Understanding the markets you serve is one of the fundamental expectations of a Product Management leader. And yet more often than not, the tactical nature of our jobs (fire drills, meetings, delivering against commitments, etc) prevent us from focusing on the strategic nature of our roles.
I posted about being intentional with your planning time last week. This week, let’s expand upon one aspect of what we should be thinking about during this time … understanding our markets/customers. How well can you answer three simple questions about what you do and why?
- Who am I serving?
- What do they need/want, and are ready to buy?
- How can I reach them and persuade them?
Understanding your markets starts with sizing your markets. Sizing will help answer the questions who COULD buy our services (total addressable) vs. who IS going to buy our service (attainable). You may also define more attractive sub-segments within the broader market definition to target. During this process you should also identify and map your existing customers/volume to determine market share, and highlight who you don’t have as your prospect list.
Once you understand how big the opportunity really is, how do you know what they need? What market-specific issues do they face? What are the biggest obstacles they face to achieving their goals? What topics/trends are top of mind in their company?
Getting to this level of detail means interviewing customers. I actually just stumbled across this article that provides some wonderful insights about how to best approach these interviews. I highly suggest reading yourself, but some of the tidbits I took away:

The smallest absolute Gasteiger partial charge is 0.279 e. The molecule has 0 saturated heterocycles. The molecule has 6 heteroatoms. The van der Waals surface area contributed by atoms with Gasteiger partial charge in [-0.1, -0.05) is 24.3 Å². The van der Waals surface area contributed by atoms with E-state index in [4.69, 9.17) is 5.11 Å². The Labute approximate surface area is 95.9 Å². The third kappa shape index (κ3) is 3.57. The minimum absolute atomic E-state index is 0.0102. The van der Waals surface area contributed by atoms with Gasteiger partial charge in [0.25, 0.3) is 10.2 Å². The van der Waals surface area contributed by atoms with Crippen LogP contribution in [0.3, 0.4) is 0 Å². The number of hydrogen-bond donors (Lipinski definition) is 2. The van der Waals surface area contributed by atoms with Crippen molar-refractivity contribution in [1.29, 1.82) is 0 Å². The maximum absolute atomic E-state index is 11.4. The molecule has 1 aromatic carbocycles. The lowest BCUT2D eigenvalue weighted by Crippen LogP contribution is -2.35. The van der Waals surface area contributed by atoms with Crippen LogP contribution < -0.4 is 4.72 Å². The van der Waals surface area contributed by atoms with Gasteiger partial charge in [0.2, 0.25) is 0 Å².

- Planning- identify appropriate participants, understand existing/historical context of participant, script the outreach …. one thing I would add to this step is focusing on internal knowledge first by talking with SMEs. There are likely plenty of folks who have worked with the customer pre-installation, or in a support fashion who can provide keen insights before going external
- Preparing – work as a team … one person to lead discussion the other to take notes, create an interview guide to stay on track, highlight main goals and key questions specific to each participant
- Conducting – ask open-ended questions (don’t lead the witness), use script as guide not steering wheel, be prepared to probe, don’t answer your own questions, confirm what was heard
Once you know who you are serving and what their needs are, the final steps are to a) synthesize the feedback for planning purposes for capabilities you may not already have (i.e. – build/buy/partner analysis) and/or b) work with Product Marketing to polish your positioning / messaging with respect to go-to-market activities.
I am reminded of step 5 from Stephen Covey’s 7 Habits book … seek first to understand, then to be understood. This process starts with active listening, asking the appropriate questions, probing where necessary, never being satisfied until you fully understand and can answer the why questions. The key here is listening first … only then can you articulate with authority where you need to take your product from a strategic standpoint. After all, this is what is expected of us as Product Management leaders!